St. Louis, Mo. – The U.S. Department of Veterans Affairs National Cemetery Administration celebrated its future leaders as 14 men and women graduated from the cemetery director intern program during a ceremony at NCA’s National Training Center on July 25th.
The graduation follows a comprehensive year-long director internship program as part of the NCA’s National Training Academy. The assistant directors were presented their graduation certificates by Mr. James Byrne, General Counsel performing duties of the Deputy Secretary for the U.S. Department of Veterans Affairs, and Randy Reeves, Undersecretary for Memorial Affairs.
“NCA is a standard of excellence for VA,” said Mr. Byrne, the ceremony’s guest speaker. “Thank you for giving Veterans another class of exemplary leaders who know exactly what their purpose is.”
This class of interns showed eagerness to get out into the field to continue the legacy.
Edward Lyons, a Marine Corps Veteran and Purple Heart recipient, was one of the graduates.
“The overall experience was more than I expected,” Mr. Lyons explained about his experience going through the program. “Being in a centralized facility like the National Training Academy offered us countless opportunities to network with our peers, future supervisors and the team members we may supervise. This makes NCA more like a close-knit family than anything. The relationships I’ve made over the course of the program are one of my favorite parts.”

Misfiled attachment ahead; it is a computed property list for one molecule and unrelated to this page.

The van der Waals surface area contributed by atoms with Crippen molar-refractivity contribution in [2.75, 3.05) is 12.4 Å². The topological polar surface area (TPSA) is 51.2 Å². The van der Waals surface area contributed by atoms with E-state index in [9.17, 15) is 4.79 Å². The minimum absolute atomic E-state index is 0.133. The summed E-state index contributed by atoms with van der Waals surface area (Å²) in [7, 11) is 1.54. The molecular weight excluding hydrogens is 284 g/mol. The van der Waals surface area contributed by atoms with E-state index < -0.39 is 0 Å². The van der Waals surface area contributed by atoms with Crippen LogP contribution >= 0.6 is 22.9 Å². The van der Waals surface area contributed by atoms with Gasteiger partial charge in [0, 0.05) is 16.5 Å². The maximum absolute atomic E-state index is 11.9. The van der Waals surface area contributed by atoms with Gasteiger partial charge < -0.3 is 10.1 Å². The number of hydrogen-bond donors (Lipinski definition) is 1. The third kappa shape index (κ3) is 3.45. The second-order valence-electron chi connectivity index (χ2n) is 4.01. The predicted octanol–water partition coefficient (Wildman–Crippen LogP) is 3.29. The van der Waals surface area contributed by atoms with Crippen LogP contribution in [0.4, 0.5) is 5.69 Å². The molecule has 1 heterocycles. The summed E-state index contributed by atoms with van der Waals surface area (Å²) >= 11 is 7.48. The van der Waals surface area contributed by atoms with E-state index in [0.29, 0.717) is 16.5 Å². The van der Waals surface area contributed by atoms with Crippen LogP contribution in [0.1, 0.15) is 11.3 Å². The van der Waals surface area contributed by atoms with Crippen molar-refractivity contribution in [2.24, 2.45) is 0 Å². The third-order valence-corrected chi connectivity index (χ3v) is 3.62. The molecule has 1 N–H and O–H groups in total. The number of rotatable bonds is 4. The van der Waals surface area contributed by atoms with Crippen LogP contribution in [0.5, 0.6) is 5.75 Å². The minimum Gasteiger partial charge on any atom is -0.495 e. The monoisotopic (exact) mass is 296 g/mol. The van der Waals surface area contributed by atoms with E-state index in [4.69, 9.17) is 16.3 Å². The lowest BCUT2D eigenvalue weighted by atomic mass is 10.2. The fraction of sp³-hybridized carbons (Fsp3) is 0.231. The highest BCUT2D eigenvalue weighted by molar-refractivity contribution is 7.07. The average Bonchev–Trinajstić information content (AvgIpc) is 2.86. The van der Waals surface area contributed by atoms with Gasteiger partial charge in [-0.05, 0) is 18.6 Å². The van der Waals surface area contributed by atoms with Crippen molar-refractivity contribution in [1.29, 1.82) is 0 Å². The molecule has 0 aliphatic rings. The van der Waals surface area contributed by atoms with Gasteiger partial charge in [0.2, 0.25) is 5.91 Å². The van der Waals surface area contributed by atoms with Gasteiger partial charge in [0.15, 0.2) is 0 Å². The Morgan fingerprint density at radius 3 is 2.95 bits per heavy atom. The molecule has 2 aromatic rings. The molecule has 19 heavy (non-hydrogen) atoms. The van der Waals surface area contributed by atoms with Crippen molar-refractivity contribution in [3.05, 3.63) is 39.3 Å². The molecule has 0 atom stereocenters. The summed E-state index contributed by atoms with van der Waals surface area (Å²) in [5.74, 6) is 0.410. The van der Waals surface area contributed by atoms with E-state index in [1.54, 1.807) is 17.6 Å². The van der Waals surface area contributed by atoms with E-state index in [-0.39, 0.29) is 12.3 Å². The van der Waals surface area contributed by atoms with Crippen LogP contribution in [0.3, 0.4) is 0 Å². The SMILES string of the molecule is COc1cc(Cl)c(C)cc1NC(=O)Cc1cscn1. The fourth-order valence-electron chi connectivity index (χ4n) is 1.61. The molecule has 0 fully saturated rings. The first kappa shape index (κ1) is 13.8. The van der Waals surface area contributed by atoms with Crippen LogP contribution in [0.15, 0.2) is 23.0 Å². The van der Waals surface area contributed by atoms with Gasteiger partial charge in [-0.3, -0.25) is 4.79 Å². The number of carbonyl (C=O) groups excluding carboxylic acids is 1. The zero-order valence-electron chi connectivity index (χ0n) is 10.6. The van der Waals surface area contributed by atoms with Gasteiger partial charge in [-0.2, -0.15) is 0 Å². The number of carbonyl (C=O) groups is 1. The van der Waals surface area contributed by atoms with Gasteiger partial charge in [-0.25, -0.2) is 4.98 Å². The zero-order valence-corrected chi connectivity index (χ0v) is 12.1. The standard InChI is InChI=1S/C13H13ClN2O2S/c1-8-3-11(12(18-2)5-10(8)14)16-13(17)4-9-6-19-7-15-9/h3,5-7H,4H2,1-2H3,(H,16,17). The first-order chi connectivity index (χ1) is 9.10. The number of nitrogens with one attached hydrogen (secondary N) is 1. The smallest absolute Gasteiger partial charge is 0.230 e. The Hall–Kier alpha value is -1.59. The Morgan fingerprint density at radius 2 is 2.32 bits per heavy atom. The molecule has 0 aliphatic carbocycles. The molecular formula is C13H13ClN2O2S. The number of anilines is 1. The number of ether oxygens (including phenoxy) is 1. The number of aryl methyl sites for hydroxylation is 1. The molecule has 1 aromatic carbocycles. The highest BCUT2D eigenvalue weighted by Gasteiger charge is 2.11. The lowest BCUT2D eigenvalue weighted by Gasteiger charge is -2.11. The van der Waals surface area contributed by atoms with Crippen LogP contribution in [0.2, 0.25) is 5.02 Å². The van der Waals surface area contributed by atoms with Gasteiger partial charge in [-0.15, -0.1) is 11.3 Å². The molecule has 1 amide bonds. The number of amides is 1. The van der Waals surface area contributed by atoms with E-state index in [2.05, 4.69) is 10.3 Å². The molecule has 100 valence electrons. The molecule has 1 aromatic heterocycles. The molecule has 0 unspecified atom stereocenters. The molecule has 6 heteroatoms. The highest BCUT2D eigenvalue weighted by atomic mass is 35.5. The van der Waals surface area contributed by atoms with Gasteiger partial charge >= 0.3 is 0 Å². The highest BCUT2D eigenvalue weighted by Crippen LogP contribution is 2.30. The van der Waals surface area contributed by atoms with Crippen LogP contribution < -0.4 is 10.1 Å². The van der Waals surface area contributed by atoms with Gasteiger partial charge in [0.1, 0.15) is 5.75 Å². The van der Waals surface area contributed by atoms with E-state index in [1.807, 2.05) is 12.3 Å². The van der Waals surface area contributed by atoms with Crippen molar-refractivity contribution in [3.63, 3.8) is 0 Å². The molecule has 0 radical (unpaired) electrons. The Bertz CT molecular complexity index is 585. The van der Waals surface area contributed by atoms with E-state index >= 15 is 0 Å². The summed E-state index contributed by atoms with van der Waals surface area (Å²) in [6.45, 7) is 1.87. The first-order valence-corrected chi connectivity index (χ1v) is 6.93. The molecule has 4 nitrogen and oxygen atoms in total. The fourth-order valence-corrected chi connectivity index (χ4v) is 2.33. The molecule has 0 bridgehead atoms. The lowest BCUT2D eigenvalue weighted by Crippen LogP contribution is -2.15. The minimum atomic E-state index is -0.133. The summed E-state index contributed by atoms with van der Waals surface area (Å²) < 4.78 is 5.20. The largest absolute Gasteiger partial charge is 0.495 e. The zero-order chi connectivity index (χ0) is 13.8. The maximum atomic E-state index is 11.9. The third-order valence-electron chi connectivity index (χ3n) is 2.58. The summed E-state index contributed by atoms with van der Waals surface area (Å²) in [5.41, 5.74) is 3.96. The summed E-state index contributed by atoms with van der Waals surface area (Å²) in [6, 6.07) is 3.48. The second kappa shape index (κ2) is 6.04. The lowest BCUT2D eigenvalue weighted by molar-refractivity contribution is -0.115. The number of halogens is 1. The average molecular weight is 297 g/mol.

Mr. Lyons began his career with NCA as a caretaker at Fort Logan National Cemetery in Denver, Colorado. He accepted a position as an assistant director at Sarasota National Cemetery in Florida.
“Having started in the field with hands-on experience as a caretaker and performing the labor portion of cemetery operations, I had to learn to step back, have faith and confidence in the staff to accomplish the mission versus doing it myself. It was an extremely humbling experience.”
Since 2005, NCA’s director internship program has graduated 133 VA National Cemetery directors. Over the course of the year-long program, the graduates gained mastery of cemetery operations and management, further developed their leadership skills, improved their business acumen and an understanding of NCA’s history and culture. Due to the large success rate of the intern program and NCA director retention rate, the program will take a one-year pause to focus on developing new curriculum.
In 1862, in the midst of the Civil War, President Lincoln’s signature enacted a law authorizing the establishment of national cemeteries “… for the soldiers who shall die in the service of the country.” Today, the U.S. Department of Veterans Affairs National Cemetery Administration operates 136 national cemeteries across the country.
Story by Eve Neison, VA Office of Public Affairs, Denver Regional Office